I agree with Ed.
Thanks to whoever removed the 'poledance' plugin (REALLY? that existed?
if it makes you feel any better, I don't think anyone who hangs out in
#code4lib even knew it existed, and it never got used).
It's certainly possible that there are or will be other individual
features that are, well, just plain rude and offensive, and should be
But in general, I think it would be a HUGE mistake to think that all
personality, frivolity, or 'subcultural' elements should be removed from
all things #code4lib in the name of 'accessiblity'. Whatever it is
about code4lib that has made it 'succesful' -- is in large part due to
the fact that it IS a social community with cultural features. If you
try to remove all those, you are removing what makes code4lib what it
is, you are removing whatever you liked about it in the first place.
If you want online or offline venues that are all-business-all-the-time
with no social subcultural aspects, there are plenty of others already,
you don't need to make code4lib into one. If you find those "plenty of
others" not as useful or rewarding as code4lib -- well, I suggest the
reason for that has a lot to do with the social community aspects of
code4lib. YES, the social subcultural aspects WILL turn some people off,
it's true, but by trying to remove them, you wind up with something that
doesn't rub people the wrong way and doens't rub anyone the right way
On 1/22/2013 1:25 PM, Edward M. Corrado wrote:
> On Fri, Jan 18, 2013 at 5:37 PM, Kyle Banerjee <[log in to unmask]> wrote:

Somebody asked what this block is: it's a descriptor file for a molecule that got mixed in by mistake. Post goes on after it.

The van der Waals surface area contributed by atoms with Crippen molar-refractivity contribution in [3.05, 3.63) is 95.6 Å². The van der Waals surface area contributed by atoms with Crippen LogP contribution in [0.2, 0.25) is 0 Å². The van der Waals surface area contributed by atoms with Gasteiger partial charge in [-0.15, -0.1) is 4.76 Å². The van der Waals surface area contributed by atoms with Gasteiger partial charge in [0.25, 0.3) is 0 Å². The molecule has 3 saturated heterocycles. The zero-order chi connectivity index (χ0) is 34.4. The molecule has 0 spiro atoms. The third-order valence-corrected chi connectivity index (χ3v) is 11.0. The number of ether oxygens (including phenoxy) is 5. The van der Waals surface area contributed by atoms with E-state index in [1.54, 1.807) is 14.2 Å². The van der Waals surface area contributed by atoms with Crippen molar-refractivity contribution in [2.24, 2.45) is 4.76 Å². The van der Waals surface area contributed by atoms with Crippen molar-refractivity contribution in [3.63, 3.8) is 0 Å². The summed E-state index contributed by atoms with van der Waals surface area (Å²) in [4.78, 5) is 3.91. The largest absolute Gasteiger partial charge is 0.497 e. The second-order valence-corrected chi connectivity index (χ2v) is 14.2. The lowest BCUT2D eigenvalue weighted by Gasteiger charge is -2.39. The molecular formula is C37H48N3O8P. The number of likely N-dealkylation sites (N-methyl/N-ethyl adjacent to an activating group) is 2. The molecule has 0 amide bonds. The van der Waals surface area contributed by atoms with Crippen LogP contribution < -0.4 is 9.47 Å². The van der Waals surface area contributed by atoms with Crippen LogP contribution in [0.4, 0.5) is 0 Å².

>> In every "noisy" forum that I participate in (BTW, none of them are tech or
>> even work related), there are always people who dislike the noise. The
>> concerns are analogous to the ones expressed here -- irritation factor, it
>> keeps people away, it's all about the "in" crowd, etc. Likewise, the
>> proposed solutions are similar to ones that have been floated here like
>> directing the noisemaking from the main group elsewhere or silencing it.
>> For things to work, everyone needs a reason to be there. People with less
>> experience need access to those who have been around the block. But a diet
>> of repetitive shop talk isn't very interesting for people who have a decent
>> handle on what they're doing. They need something else to keep them there,
>> and in the final analysis, many come for entertainment -- this normally
>> manifests itself in the form of high noise levels. But even if people spend
>> the vast bulk of the time playing around, nuggets of wisdom are shared. And
>> if something's truly serious, it gets attention.
>> It's far better to help people learn to tune out what they don't like, and
>> this is much easier to do in c4l than in communities where interaction is
>> primarily physical. All communities have their own character and
>> communication norms. It's important for people to be mindful of the
>> environment they're helping create, but reducing communication to help
>> avoid exposing people to annoyances screws things up.
>> In all honesty, I think the silliness on the sidelines is far more
>> important than the formal stuff. I know I learn a lot more while goofing
>> off than in formal channels for pretty much everything I do.
> I'm all for removing specific offended responses and commands as some
> others have suggested, but I agree trying to remove some of the
> lighter stuff will in the long term, be more likely to be detrimental
> then a positive.